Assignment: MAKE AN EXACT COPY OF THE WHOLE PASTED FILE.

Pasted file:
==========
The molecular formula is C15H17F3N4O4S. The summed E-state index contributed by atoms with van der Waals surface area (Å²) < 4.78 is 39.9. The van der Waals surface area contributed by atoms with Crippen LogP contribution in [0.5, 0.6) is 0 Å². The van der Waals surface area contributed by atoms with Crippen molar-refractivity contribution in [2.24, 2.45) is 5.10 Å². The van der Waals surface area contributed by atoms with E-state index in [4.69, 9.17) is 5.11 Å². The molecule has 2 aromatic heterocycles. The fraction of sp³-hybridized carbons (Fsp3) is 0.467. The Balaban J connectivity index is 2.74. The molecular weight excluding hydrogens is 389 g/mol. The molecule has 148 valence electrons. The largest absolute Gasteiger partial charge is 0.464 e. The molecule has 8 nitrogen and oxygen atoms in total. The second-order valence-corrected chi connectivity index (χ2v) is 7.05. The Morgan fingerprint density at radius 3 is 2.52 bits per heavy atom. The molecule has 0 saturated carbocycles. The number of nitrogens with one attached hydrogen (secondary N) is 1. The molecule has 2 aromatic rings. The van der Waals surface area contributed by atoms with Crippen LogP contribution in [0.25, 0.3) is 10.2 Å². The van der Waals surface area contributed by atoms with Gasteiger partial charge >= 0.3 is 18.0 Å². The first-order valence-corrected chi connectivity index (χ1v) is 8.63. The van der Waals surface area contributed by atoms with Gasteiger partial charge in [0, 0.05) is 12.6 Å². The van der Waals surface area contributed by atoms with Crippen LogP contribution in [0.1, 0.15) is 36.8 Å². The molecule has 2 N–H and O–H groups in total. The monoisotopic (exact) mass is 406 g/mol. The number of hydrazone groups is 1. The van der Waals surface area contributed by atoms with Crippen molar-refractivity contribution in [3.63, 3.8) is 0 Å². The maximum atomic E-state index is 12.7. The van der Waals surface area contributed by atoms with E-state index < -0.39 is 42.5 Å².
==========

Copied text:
The molecular formula is C15H17F3N4O4S. The summed E-state index contributed by atoms with van der Waals surface area (Å²) < 4.78 is 39.9. The van der Waals surface area contributed by atoms with Crippen LogP contribution in [0.5, 0.6) is 0 Å². The van der Waals surface area contributed by atoms with Crippen molar-refractivity contribution in [2.24, 2.45) is 5.10 Å². The van der Waals surface area contributed by atoms with E-state index in [4.69, 9.17) is 5.11 Å². The molecule has 2 aromatic heterocycles. The fraction of sp³-hybridized carbons (Fsp3) is 0.467. The Balaban J connectivity index is 2.74. The molecular weight excluding hydrogens is 389 g/mol. The molecule has 148 valence electrons. The largest absolute Gasteiger partial charge is 0.464 e. The molecule has 8 nitrogen and oxygen atoms in total. The second-order valence-corrected chi connectivity index (χ2v) is 7.05. The Morgan fingerprint density at radius 3 is 2.52 bits per heavy atom. The molecule has 0 saturated carbocycles. The number of nitrogens with one attached hydrogen (secondary N) is 1. The molecule has 2 aromatic rings. The van der Waals surface area contributed by atoms with Crippen LogP contribution in [0.25, 0.3) is 10.2 Å². The van der Waals surface area contributed by atoms with Gasteiger partial charge >= 0.3 is 18.0 Å². The first-order valence-corrected chi connectivity index (χ1v) is 8.63. The van der Waals surface area contributed by atoms with Gasteiger partial charge in [0, 0.05) is 12.6 Å². The van der Waals surface area contributed by atoms with Crippen LogP contribution in [0.1, 0.15) is 36.8 Å². The molecule has 2 N–H and O–H groups in total. The monoisotopic (exact) mass is 406 g/mol. The number of hydrazone groups is 1. The van der Waals surface area contributed by atoms with Crippen molar-refractivity contribution in [3.63, 3.8) is 0 Å². The maximum atomic E-state index is 12.7. The van der Waals surface area contributed by atoms with E-state index < -0.39 is 42.5 Å².